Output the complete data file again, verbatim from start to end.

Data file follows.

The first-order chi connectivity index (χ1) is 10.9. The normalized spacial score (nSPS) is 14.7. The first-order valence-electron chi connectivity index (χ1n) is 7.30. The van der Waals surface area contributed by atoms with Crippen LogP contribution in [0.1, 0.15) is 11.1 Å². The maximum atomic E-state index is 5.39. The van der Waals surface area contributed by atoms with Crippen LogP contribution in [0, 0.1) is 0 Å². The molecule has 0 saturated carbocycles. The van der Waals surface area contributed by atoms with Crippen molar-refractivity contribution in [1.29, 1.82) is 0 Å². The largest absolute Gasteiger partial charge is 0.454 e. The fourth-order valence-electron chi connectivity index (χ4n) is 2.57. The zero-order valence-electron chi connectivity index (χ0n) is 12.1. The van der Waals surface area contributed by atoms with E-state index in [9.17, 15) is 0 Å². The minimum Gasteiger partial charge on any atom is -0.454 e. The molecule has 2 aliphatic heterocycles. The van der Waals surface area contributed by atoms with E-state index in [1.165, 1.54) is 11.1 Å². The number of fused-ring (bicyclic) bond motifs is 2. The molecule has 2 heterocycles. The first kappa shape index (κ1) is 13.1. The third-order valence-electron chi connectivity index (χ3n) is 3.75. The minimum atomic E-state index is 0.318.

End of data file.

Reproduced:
The first-order chi connectivity index (χ1) is 10.9. The normalized spacial score (nSPS) is 14.7. The first-order valence-electron chi connectivity index (χ1n) is 7.30. The van der Waals surface area contributed by atoms with Crippen LogP contribution in [0.1, 0.15) is 11.1 Å². The maximum atomic E-state index is 5.39. The van der Waals surface area contributed by atoms with Crippen LogP contribution in [0, 0.1) is 0 Å². The molecule has 0 saturated carbocycles. The van der Waals surface area contributed by atoms with Crippen molar-refractivity contribution in [1.29, 1.82) is 0 Å². The largest absolute Gasteiger partial charge is 0.454 e. The fourth-order valence-electron chi connectivity index (χ4n) is 2.57. The zero-order valence-electron chi connectivity index (χ0n) is 12.1. The van der Waals surface area contributed by atoms with E-state index in [9.17, 15) is 0 Å². The minimum Gasteiger partial charge on any atom is -0.454 e. The molecule has 2 aliphatic heterocycles. The van der Waals surface area contributed by atoms with E-state index in [1.165, 1.54) is 11.1 Å². The number of fused-ring (bicyclic) bond motifs is 2. The molecule has 2 heterocycles. The first kappa shape index (κ1) is 13.1. The third-order valence-electron chi connectivity index (χ3n) is 3.75. The minimum atomic E-state index is 0.318.